At least Bradley Beal got to have one more chance this season to display that textbook form – feet squared perfectly, elbow bent at a 90-degree angle, wrist flicking for the follow-through – on Sunday while matching his career-high with six three-pointers and scoring 24 points to lead the Washington Wizards to a victory over Toronto.
Beal felt good about coming back after missing the previous five games with a sprained left ankle but was more excited about what he could help the team accomplish the rest of the season. As for his individual goal?
“I just want to be healthy overall,” Beal said.
Unfortunately for Beal, the promising rookie shooting guard couldn’t even survive another full game. After experiencing some discomfort in his ankle and having another hard fall in the Wizards’ win on Tuesday over Chicago, Beal had an MRI exam that revealed a season-ending stress injury in his right fibula. Surgery isn’t required, but the team announced in a statement that he would be able to return to basketball-related activities in approximately six weeks.
“I thought he had a really solid rookie year,” Coach Randy Wittman said before the Wizards faced the Raptors on Wednesday in a rematch. “I thought from day one, learning what this league is about, learning what these players are about, learning the speed of the game from day one to where we are today. He made improvements and there was steady growth. For a young kid like that in this league, sometimes you don’t know. Sometimes, it takes a while to learn what you’re capable of doing in this league and Bradley had great strides in his growth and learning how to play. That was the thing that I was most pleased with.”
The third overall pick in the 2012 NBA draft, Beal averaged 13.9 points, 3.8 assists and 2.4 rebounds while shooting 38.6 percent from three-point range in 56 games, including 46 starts. He ranks third among all rookies in scoring and three-point percentage and second in minutes per game, was named Eastern Conference rookie of the month for December and January and set the Wizards franchise record for three-pointers with 91.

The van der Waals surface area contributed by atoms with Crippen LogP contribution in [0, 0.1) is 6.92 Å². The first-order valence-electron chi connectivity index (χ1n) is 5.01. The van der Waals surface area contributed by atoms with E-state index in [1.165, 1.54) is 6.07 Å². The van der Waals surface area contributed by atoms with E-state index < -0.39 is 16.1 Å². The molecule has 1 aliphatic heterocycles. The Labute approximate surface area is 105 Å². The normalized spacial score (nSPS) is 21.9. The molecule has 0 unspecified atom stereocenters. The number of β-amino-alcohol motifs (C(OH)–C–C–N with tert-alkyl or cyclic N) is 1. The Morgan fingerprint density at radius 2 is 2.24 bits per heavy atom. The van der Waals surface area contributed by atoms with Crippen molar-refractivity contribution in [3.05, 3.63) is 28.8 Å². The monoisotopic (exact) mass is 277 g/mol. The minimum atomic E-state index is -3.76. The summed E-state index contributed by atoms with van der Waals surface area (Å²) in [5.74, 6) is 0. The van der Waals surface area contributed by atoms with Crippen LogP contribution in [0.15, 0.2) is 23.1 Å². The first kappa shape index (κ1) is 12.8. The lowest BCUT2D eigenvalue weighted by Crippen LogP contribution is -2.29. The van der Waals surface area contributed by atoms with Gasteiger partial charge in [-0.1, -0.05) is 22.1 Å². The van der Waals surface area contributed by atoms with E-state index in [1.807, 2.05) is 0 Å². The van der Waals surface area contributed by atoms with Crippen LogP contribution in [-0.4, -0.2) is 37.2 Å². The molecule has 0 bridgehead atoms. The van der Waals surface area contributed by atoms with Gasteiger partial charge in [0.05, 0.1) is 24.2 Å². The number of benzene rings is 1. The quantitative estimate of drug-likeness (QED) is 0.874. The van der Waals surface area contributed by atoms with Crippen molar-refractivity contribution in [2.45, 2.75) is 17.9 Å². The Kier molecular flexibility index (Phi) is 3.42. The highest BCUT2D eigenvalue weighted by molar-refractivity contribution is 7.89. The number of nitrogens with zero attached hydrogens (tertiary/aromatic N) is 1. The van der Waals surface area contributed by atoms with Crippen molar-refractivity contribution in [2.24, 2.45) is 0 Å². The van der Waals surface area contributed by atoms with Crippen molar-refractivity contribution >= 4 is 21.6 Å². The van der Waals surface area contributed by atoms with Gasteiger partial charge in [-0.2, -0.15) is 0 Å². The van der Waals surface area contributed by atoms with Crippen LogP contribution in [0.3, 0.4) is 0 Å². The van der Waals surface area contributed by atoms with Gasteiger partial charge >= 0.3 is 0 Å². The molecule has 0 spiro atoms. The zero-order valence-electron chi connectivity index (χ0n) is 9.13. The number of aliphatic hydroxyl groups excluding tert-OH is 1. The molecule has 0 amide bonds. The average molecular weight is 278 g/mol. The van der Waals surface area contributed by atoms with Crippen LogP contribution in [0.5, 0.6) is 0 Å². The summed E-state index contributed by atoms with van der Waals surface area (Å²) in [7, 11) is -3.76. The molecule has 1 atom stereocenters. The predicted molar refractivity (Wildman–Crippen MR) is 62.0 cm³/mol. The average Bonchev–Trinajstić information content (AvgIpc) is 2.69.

“He had a great rookie season in my opinion, because he really started to figure it out, right before I came back and that was good because his confidence was pretty high,” said John Wall, who missed the first 33 games with a stress injury in his left knee. “He was playing great. He matured throughout the season and I know it’s tough having to sit out when you want to finish strong with the team but we don’t want any injury that can hurt our career down the road. That’s something you have to be very serious about after seeing the injury that happened” to Louisville guard Kevin Ware, whose leg snapped in two in the NCAA tournament.
Beal missed 18 games before his latest diagnosis and the team decided to shut him down mostly for precaution, according to a team source. The 19-year-old experienced a few fluky injuries as a rookie, as he crashed on his backside while attempting to dunk on Atlanta’s Josh Smith and missed two games and fell on his right wrist after absorbing a hard foul from Denver’s Kosta Koufos and missed five more games. He tweaked his left ankle in the preseason and Wittman acknowledged on Wednesday that Beal had been playing with sprains in both ankles for most of season half of the season.
Beal had a high right ankle sprain before suffering a severe left ankle sprain on March 3 against Philadelphia and missed 11 of the next 14 games, after aggravating the injury on March 20 in Phoenix.
“Throughout my life, I’ve always sprained my ankles, probably like any basketball player, I always kept playing,” Beal said recently, while explaining that his left ankle was “affecting different areas of my ankle and my leg.”
Beal’s ankle began to flare up in warmups before the Wizards defeated Chicago on Tuesday, then he had another fall after a collision with Bulls guard Kirk Hinrich and Wittman noticed that Beal was hobbling on the court. He didn’t travel with the team on its road trip to Toronto and Wittman said he had already spoken with him.
“It’s best to do what we’re doing. Luckily, it’s only eight games left,” Wittman said. “I told him, ‘You had a good solid year.’ It’s important, now that the offseason to come, take the rest that he needs to take to get healthy and this is an important summer for him, to take that next step as we come back next year and not be satisfied with what he’s done. He’s got a chance to really become a formidable player in this league.”
The Wizards went 15-7 when they had Wall, Beal and Nene this season, a small sample size but enough to make Wittman feel encouraged about the future.
“We saw enough to understand that these two guys in the future can form a hell of a back court,” Wittman said of Wall and Beal, before declining to think about having a healthy team all season. “I start thinking in the what-ifs, I’m not going to survive. We saw some good things and that’s a positive thing. You have no control over injuries when they occur, how they occur, you just hope as this season winds down you move on next year having an 82-game season where everybody is healthy. Then see what we can do.”
— Michael Lee